It was a charged scene during the House Judiciary Committee hearing on hate crimes and white nationalism on April 9. Candace Owens, an outspoken African-American conservative and political activist, was invited by GOP lawmakers to testify at the hearing.
Owens is the communications director for Turning Point USA, a conservative nonprofit organization aimed at educating students on college campuses about conservativism and the free market. In October 2018, she founded the “Blexit” movement, devoted to encouraging blacks to exit the Democratic Party “plantation.”
Owens was one of eight witnesses at the hearing. Alongside Owens were various civil-rights activists and big tech representatives, among them Eva Paterson, the president of the Equal Justice Society; Neil Potts, the public policy director of Facebook; Eileen Hershenov, the senior vice president for policy at the Anti-Defamation League; Alexandria Walden, the counsel for free expression and human rights at Google, and others.
After Hershenov spoke about the rise of white nationalism and extremism found online, Potts echoed that sentiment, saying “there is no place for terrorism or hate on Facebook. Of course, hate can take many forms beyond overt terrorism and none of it is permitted on our platform. Facebook rejects all hateful ideologies. Our rules have always been clear that white supremacists are not allowed on the platform under any circumstance.”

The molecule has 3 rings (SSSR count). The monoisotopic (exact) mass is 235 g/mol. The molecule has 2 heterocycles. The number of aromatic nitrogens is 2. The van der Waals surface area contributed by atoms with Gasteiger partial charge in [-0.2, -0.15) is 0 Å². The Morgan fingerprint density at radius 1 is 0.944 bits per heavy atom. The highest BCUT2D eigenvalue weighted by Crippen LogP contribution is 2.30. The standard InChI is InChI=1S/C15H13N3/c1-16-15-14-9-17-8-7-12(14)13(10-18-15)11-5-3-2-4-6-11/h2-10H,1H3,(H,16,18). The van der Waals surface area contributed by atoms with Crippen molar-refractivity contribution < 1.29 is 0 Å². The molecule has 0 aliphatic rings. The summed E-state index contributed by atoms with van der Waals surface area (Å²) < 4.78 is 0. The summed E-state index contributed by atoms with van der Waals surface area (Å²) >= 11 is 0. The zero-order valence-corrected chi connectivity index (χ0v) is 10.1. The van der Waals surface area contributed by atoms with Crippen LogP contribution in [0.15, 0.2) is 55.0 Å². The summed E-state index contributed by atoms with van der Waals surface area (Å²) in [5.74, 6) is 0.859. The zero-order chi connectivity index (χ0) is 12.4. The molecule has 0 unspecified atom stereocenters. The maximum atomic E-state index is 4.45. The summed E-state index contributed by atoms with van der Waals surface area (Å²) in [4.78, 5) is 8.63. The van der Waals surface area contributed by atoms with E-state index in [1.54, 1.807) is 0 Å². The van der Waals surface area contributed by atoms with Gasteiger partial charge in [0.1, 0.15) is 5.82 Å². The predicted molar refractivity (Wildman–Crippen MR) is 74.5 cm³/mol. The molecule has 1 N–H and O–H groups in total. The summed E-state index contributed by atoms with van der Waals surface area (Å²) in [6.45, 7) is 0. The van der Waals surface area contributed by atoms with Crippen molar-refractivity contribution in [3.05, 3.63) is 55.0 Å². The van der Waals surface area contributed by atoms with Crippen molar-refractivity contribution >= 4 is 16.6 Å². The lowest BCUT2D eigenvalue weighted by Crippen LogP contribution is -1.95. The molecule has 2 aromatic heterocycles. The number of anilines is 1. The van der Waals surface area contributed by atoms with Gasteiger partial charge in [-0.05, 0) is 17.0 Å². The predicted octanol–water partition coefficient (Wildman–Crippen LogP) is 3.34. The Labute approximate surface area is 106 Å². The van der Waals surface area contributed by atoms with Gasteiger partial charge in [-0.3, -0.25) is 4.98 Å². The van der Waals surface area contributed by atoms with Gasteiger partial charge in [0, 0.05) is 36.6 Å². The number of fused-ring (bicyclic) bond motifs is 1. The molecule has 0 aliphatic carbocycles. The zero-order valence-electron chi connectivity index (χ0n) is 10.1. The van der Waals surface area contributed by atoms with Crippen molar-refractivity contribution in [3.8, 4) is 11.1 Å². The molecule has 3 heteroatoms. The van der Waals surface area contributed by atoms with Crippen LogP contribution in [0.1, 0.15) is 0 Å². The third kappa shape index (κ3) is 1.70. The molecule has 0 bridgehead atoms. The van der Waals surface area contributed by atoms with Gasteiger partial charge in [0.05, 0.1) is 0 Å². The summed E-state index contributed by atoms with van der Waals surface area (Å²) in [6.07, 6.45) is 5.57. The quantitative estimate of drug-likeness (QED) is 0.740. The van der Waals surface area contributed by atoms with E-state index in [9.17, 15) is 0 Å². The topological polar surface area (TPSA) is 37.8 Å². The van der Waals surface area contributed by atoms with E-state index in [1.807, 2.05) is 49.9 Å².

Paterson chimed in on the topic of white nationalism as well, saying, “White supremacy has been a feature of the mistreatment of Native Americans for years and it was applied to Africans, once we arrived here. From the beginning of our country’s inception through the Constitution, the founding fathers knowingly and consciously embraced slavery and white supremacy.”
It comes as no surprise that Paterson failed to mention that slavery was practiced all over the world during the early years of the 13 colonies, and that the United States was one of the first countries on the planet to abolish slavery.
Surprisingly, it wasn’t Owens who kicked off an electrified response to the anti-American leftist talking points, but rather, it was Morton Klein: a German-born economist, statistician, a pro-Israeli activist, and a child of Holocaust survivors. He mentioned that according to the FBI, the majority of hate crimes—a staggering number of over 60 percent in America—are anti-Semitic. Klein voiced his concerns about neo-Nazis and white supremacists and called the groups horrifying.
Klein explained that during the decades his organization, Zionist Organization of America, combated anti-Semitic hate crimes on college campuses, “we’ve never received a single complaint of anti-Semitic discrimination, harassment or intimidation perpetrated by neo-Nazis or white supremacists. By contrast, we’ve received hundreds of calls by students about anti-Semitic harassment, discrimination, and intimidation perpetrated by the left-wing, significantly Muslim hate group Students for Justice and Palestine and its allies.”
Klein was cut off by House Judiciary Chairman Jerry Nadler (D-N.Y.) as he concluded his testimony by condemning the Democratic Party’s defense of Rep. Ilhan Omar (D-Minn.). Omar came under fire in February after sending a few distasteful, anti-Semitic tweets.